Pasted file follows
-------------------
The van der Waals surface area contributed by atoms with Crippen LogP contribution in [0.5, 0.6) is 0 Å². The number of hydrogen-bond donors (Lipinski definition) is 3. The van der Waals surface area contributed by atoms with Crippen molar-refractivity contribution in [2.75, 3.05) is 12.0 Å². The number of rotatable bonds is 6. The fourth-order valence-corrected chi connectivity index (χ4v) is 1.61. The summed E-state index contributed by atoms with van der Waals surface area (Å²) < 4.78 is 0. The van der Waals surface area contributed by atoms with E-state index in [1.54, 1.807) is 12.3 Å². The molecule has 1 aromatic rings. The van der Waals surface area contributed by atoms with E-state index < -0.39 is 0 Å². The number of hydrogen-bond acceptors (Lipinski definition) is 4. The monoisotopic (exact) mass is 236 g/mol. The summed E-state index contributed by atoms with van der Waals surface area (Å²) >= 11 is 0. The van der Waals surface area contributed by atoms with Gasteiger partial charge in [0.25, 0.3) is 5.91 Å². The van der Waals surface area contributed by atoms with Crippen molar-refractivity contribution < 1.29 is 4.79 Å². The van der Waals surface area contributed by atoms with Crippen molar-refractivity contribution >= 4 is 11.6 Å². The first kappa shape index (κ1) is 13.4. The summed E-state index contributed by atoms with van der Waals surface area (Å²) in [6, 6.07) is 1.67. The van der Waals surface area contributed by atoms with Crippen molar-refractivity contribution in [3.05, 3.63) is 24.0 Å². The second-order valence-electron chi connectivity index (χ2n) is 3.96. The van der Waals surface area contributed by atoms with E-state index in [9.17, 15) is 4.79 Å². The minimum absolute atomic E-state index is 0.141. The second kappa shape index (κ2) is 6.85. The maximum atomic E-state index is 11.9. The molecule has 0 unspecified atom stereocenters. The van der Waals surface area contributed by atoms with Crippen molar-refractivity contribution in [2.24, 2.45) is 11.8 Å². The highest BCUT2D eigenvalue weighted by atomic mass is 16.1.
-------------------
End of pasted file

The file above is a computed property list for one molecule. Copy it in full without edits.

The van der Waals surface area contributed by atoms with Crippen LogP contribution in [0.5, 0.6) is 0 Å². The number of hydrogen-bond donors (Lipinski definition) is 3. The van der Waals surface area contributed by atoms with Crippen molar-refractivity contribution in [2.75, 3.05) is 12.0 Å². The number of rotatable bonds is 6. The fourth-order valence-corrected chi connectivity index (χ4v) is 1.61. The summed E-state index contributed by atoms with van der Waals surface area (Å²) < 4.78 is 0. The van der Waals surface area contributed by atoms with E-state index in [1.54, 1.807) is 12.3 Å². The molecule has 1 aromatic rings. The van der Waals surface area contributed by atoms with E-state index < -0.39 is 0 Å². The number of hydrogen-bond acceptors (Lipinski definition) is 4. The monoisotopic (exact) mass is 236 g/mol. The summed E-state index contributed by atoms with van der Waals surface area (Å²) >= 11 is 0. The van der Waals surface area contributed by atoms with Gasteiger partial charge in [0.25, 0.3) is 5.91 Å². The van der Waals surface area contributed by atoms with Crippen molar-refractivity contribution < 1.29 is 4.79 Å². The van der Waals surface area contributed by atoms with Crippen molar-refractivity contribution >= 4 is 11.6 Å². The first kappa shape index (κ1) is 13.4. The summed E-state index contributed by atoms with van der Waals surface area (Å²) in [6, 6.07) is 1.67. The van der Waals surface area contributed by atoms with Crippen molar-refractivity contribution in [3.05, 3.63) is 24.0 Å². The second-order valence-electron chi connectivity index (χ2n) is 3.96. The van der Waals surface area contributed by atoms with E-state index in [9.17, 15) is 4.79 Å². The minimum absolute atomic E-state index is 0.141. The second kappa shape index (κ2) is 6.85. The maximum atomic E-state index is 11.9. The molecule has 0 unspecified atom stereocenters. The van der Waals surface area contributed by atoms with Crippen molar-refractivity contribution in [2.24, 2.45) is 11.8 Å². The highest BCUT2D eigenvalue weighted by atomic mass is 16.1.